Self-Care Tips

What It’s Like Being a Black Woman Holding Space for My Community to Heal at This Time

Jasmine Marie

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Photo: Shekeidra Booker

Jasmine Marie is the founder of black girls breathing, a “safe space for Black womxn to actively nurture their mental, emotional, and spiritual health via meditational breathwork.” Marie has held space for hundreds of Black womxn in her virtual breathwork circles, and is currently raising $50,000 to make virtual breathwork free to Black womxn for one year. 

The past few weeks as requests for interviews and e-mails within my “black girls breathing” community have rolled in, the number one question has been focused on what right now feels like for me: How have I been coping with the incessant names and recorded videos of the Black people being killed scrolling across my timeline? How has the collective grief and rightful anger felt within the Black community impacted me and my practice? What has my self-care routine been like? How am I coping personally and as a breathwork healer while also being enough to make space for hundreds of other Black womxn via our virtual breathwork circles and online community?

For me, my answer has fluctuated. The medicine I need at any given moment depends on the day (a reflection of what it means to me to be present, in tune, and doing the work). I think from the outside looking in it would be easy for others to think that because I’m a breathworker, at all times, everything in my life is “put-together” and “well-balanced.” That couldn’t be farther from the truth. I’m constantly re-learning, evolving, and shifting my practice to take care of myself to match my life in the current moment. And right now, it’s been no different.

My personal self-care routine and my routine to ground in order to facilitate have drastically changed in the past few weeks. What worked before doesn’t work anymore—and that is okay. I’m relearning almost everything, to be honest. My sleep schedule has been off. It feels like a cloud of heaviness looms over the day-to-day life. I’ve leaned further into my quiet times on my daily walks. I’ve allowed myself to wake up crying. I’ve taken up several friends’ and colleagues’ offers to support me. I do breathwork when it feels good. I crawl into bed in a child-like position whenever that feels good, too.

Black women have been through a lot; the past few weeks feeling like a climax of our collective weariness.

My nervous system and body have become more sensitive as I hold more space for Black womxn. Our recent sessions have doubled and tripled in size, and nausea and headaches have come as side effects for the heaviness of the energy felt at this time. Navigating these changes is my work—and I think what I’m experiencing mirrors other Black people’s experience as well. I think it’s important my community offers themselves as much kindness, compassion, and gentle care as ever. We’ve been through a lot; the past few weeks have felt like a climax of our collective weariness. We’re going to need tools of restoration for what’s to come ahead.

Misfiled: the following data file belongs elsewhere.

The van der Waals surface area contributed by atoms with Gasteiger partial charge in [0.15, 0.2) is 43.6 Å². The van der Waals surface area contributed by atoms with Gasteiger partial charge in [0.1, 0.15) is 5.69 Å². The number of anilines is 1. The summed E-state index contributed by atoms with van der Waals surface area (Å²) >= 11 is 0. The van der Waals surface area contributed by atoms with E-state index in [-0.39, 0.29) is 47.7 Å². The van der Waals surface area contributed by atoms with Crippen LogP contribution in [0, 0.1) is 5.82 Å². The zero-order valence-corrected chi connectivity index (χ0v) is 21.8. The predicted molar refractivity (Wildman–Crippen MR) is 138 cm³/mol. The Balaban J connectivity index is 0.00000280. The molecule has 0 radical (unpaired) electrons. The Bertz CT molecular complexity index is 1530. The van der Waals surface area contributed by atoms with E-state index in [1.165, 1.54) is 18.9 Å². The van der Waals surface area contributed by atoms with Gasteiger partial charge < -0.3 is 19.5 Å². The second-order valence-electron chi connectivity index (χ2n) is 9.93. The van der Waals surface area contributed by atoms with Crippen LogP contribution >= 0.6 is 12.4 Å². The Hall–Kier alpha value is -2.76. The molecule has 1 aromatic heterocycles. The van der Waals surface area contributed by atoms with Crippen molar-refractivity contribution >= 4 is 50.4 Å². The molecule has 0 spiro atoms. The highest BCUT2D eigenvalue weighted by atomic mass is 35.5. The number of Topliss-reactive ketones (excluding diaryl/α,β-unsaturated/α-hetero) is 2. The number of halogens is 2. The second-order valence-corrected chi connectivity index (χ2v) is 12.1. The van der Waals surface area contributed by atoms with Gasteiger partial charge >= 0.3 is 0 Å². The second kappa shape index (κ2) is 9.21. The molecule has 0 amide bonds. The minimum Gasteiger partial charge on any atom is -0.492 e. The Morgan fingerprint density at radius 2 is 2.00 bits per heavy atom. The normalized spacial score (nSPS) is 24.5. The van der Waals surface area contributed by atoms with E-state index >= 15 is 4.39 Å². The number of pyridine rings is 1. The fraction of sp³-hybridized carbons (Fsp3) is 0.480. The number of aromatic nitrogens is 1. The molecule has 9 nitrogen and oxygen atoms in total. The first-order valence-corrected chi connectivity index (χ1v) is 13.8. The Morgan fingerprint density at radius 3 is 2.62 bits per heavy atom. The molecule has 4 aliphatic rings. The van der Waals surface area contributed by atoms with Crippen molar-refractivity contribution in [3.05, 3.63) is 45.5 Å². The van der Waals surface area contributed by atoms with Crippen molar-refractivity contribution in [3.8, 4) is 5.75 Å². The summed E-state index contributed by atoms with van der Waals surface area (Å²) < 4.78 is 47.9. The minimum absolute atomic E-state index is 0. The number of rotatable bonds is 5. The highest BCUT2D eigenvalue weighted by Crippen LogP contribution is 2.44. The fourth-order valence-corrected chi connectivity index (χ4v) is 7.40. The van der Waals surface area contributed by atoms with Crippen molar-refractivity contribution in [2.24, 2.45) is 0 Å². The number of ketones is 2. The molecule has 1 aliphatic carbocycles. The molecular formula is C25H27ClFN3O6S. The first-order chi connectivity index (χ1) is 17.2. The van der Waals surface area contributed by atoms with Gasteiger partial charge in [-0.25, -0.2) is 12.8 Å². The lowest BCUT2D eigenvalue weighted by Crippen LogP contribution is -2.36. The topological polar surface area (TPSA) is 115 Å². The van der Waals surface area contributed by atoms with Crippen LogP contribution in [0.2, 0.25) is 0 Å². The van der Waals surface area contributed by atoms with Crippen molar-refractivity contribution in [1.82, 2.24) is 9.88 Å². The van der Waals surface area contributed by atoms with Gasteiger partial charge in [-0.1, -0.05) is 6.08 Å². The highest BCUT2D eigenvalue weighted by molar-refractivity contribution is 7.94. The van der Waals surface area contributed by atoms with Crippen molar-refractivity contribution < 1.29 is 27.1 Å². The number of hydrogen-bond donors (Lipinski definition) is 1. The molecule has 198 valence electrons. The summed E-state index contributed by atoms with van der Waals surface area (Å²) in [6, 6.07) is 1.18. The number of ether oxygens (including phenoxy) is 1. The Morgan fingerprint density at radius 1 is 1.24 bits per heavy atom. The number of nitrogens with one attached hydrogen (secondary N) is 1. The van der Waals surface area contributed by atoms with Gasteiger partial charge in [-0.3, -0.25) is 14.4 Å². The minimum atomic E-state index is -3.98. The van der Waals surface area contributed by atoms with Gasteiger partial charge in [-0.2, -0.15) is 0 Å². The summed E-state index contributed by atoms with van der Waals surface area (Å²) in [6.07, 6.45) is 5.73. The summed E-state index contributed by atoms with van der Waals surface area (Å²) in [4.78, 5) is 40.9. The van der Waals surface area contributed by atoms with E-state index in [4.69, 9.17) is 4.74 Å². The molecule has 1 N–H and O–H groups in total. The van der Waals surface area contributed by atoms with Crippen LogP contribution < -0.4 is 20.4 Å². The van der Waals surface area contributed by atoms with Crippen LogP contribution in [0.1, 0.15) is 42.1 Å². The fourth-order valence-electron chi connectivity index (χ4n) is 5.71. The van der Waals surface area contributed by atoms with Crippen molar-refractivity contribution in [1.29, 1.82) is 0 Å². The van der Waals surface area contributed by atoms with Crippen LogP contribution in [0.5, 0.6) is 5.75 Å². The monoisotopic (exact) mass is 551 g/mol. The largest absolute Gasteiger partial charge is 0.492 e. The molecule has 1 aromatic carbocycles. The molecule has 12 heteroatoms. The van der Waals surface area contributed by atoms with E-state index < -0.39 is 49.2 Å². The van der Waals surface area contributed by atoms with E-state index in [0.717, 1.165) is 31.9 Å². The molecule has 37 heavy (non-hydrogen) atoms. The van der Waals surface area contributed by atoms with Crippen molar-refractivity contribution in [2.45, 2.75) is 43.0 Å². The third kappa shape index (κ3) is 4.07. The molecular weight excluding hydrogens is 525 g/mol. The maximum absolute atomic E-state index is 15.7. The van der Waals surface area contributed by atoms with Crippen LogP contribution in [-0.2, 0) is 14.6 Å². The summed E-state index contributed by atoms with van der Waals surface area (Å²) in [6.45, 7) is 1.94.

There’s a shift happening—and I do pray and hope things will never be the same. We’re witnessing a global awakening and an outcry as our community and allies here and abroad demanding change. For myself and the Black womxn I make space for emotionally, mentally, and spiritually, it’s not that what the world is awakening to is new “news” to us. It’s that we can feel the frustration, the hopelessness, and the effects of being gaslighted by our country in regard to our experience being in Black bodies for so long.

It’s an exhale of relief that mainstream America seems like they’re finally getting it, but we’re also experiencing a lack of comprehension about why it took so long for the world to arrive at this point? And, as an extension of that, we’re now realizing the work that will be necessary to heal our community from being subjected to widespread injustice for so long.

 As we do our work to loosen the hold that trauma related to our experiences have had on us, we desperately need our country to do theirs. Our ability to truly experience the fullness of our healing work depends on it.

As I facilitate the healing work that I do, I’m crystal clear on one thing: My community’s healing, and our work to find and sustain joy, is internal. Historically, it always has been. That’s how we’ve been able to survive up until this point. In the meantime of waiting until those in Black bodies are truly free, we will seek the spaces that affirm us. That doesn’t add to the micro- and macroaggressions we navigate on a daily.

Until we are not subject to harm and prejudice due to the color of our skin, we’ll have to work extra hard to heal from the effects of our collective PTSD and trauma. We’ll also have to protect our mental and emotional health from being re-traumatized. That is our work, but the work of the world in response to our Blackness is not on our shoulders.

We can no longer afford —mentally, emotionally, or physically—to carry that weight anymore. As we do our work to loosen the hold that trauma related to our experiences have had on us, we desperately need our country to do theirs. Our ability to truly experience the fullness of our healing work depends on it.

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